Album of the Month

Album of the Month: Human League “Dare” and “Love and Dancing”

“Dare” was the first album recorded with the new Human League line-up and catapulted the band into pop success. Thee band’s roots were more avant-garde and experimental as evidenced on their first two albums “Reproduction” and “Travelogue”.

With the departure of Martyn Ware and Ian Craig Marsh (who later became Heaven 17) and the addition of two teenage female backing singers/dancers, Philip Oakey was able to pilot the band in a new musical direction. He forged together classic songwriting with new studio sounds and technique to produce one of the seminal electro-pop albums “Dare”. The album was critically acclaimed and also gave the band international recognition with the hit single “Don’t You Want Me’.

A year later, the band and producer Martin Rushent released a remix version of the album called “Love and Dancing” as The League Unlimited Orchestra (as a nod to Barry White’s Love Unlimited Orchestra). With its deconstructed arrangements geared to the dance floor, tripped-out sound effects and overall dubby nature, the album somewhat revisits the band’s more experimental musical past even if it was mainly helmed by Rushent:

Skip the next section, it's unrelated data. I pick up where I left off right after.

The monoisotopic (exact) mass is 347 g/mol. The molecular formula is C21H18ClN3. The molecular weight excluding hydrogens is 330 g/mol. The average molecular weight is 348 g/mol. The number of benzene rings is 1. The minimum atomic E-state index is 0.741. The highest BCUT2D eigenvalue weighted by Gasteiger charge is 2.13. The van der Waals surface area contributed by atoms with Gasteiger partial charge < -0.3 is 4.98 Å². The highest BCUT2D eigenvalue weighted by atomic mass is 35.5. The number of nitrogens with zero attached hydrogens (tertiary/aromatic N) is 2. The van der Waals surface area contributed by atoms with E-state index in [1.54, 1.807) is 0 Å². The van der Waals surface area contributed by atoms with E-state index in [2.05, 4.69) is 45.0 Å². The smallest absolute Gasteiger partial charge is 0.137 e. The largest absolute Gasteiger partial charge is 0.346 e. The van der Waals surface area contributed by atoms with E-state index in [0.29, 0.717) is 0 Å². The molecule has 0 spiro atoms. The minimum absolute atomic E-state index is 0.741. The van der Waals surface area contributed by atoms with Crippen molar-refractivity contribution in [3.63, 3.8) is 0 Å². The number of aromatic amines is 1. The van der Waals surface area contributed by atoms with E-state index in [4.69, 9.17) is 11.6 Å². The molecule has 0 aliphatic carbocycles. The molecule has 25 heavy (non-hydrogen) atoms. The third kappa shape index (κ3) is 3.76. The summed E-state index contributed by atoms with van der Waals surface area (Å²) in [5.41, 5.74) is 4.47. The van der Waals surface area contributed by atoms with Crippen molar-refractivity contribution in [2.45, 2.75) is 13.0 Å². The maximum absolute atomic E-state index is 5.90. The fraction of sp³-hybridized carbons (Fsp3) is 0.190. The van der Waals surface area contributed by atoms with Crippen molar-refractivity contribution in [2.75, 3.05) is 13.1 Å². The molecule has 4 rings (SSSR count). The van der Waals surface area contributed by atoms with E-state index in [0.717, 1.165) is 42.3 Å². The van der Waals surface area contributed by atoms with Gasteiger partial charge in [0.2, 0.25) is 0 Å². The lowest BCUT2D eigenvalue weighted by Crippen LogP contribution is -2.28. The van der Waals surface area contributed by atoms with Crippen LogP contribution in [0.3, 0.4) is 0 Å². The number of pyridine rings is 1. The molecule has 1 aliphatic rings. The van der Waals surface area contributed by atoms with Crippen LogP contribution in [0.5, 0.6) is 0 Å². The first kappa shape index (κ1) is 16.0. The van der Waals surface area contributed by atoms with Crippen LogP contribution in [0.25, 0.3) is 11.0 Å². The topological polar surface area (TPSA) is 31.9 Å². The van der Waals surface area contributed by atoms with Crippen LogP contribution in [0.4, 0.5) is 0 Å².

“The dub mixes started because we didn’t have time to do ‘B’ sides. We’d send Virgin Records a track and they’d want to rush-release it. I’d been listening to Grandmaster Flash and played it to Phil. He liked it so I suggested doing a remix of ‘Love Action’ by chopping it up and adding effects, then we could get Virgin off our backs! When it was all finished I had four or five remixes. Phil wasn’t sure about releasing them on an album and left me to make Love and Dancing on my own.”

The sonics were way ahead of their time and not only influenced a generation of new wave dance artists but found their way into the electro-clash scene of the last decade.

Producer Martin Rushent was the man behind the mixing board for both albums and had an eminent career as a tape op, recording engineer and producer. After working on sessions with acts such as T. Rex, Fleetwood Mac and Emerson Lake and Palmer, he became a head engineer with United Artists where he engineered bands like The Buzzcocks and produced the Stranglers. After leaving UA, Rushent set up his own studio and its plethora of synths and drum machines exhibited his move away from the guitar-band sound. He earned a BRIT Award for his production on “Dare” and later brought his signature style to work with XTC, Altered Images and The Go-Go’s. Martin Rushent sadly left this planet on 4 June this year.

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